Opened in 2004, the shelter on Monterey Highway has a $12.1 million budget after the City Council approved an extra $1.3 million for the facility this year. The extra funding is meant for extra staffing and infrastructure improvements. As of late October, the shelter had about 650 animals, 150 more than its maximum capacity.
“We are beyond our capacity and having more animals means more time allocated to cleaning, feeding, enrichment, walking, medical treatment, evaluation, and networking,” Terrado wrote. “We are asking our community to help by adopting, fostering, or donating, and our rescue and shelter partners to continue helping (the shelter) by transferring animals.”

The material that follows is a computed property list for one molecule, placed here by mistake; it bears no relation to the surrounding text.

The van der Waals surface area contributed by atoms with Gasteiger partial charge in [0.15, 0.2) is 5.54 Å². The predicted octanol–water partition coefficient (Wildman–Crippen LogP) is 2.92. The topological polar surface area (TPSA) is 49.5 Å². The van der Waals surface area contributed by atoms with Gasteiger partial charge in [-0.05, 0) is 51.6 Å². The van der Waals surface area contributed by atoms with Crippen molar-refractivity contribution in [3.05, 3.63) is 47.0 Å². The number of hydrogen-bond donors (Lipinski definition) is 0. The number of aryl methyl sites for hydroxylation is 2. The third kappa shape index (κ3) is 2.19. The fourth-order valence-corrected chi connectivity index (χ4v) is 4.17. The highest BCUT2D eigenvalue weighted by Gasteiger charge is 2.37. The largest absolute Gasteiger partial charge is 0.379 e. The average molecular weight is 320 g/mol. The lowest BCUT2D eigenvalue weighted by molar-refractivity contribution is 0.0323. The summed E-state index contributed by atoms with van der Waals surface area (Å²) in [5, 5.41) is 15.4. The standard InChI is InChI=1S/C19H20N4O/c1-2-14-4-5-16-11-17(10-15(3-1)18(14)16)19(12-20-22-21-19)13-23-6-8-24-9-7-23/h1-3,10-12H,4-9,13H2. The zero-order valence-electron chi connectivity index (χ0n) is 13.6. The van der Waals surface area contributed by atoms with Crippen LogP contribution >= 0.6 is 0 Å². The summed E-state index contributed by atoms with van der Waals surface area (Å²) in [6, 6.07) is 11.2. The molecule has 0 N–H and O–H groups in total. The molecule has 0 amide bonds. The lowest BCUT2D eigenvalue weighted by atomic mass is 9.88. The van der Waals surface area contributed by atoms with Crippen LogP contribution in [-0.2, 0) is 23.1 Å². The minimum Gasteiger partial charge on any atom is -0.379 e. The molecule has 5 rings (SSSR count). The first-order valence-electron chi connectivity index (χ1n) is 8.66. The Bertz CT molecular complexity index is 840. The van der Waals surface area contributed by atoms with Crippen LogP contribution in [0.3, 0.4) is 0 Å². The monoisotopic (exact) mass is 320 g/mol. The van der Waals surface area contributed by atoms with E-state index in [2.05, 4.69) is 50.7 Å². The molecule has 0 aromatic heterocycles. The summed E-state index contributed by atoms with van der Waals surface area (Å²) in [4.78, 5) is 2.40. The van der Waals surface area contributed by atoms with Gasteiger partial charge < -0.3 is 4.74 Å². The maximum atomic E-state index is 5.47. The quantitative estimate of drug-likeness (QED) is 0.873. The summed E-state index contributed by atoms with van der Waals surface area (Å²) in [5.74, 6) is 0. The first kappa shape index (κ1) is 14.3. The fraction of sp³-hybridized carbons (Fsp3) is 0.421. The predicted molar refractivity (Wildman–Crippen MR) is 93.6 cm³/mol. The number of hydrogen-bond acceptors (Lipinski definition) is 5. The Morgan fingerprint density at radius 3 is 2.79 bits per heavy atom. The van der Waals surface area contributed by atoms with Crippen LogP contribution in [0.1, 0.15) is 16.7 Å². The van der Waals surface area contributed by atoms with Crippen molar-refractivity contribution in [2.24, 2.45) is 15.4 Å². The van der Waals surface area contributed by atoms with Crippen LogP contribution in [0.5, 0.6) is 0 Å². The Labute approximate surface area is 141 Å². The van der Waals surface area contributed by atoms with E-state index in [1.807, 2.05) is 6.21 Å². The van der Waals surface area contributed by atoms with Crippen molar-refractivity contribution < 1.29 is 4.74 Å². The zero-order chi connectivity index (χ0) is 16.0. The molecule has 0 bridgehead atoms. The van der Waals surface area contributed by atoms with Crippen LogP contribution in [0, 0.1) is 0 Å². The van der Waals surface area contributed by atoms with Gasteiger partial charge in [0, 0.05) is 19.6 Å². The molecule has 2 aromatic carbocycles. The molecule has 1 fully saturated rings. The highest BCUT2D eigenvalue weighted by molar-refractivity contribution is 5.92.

In an emailed response to this article, Mayor Matt Mahan called the “heartbreaking stories” a reason for the audit of the shelter.
“We have compassionate and hardworking staff, volunteers and advocates who are pushing for better at the shelter, and the community has a right to expect specific, undeniable indicators that improvements are being made,” he wrote. “It’s our responsibility to make sure our animals receive the best possible care.”
The shelter’s dogs haven’t seen quite as precipitous a drop in their live release rate as the cats, but it is still trickling down. In 2020, 96% of the dogs exited the shelter alive. That number is now at 92%. Animal shelters are generally considered “no-kill” if they have a live release rate of over 90%. Combined with the cats, the shelter is at 83%.
The euthanization of Brutus, the neutered dog sent to be neutered, occurred because of incorrect medical records, the shelter’s director Terrado wrote in an emailed response.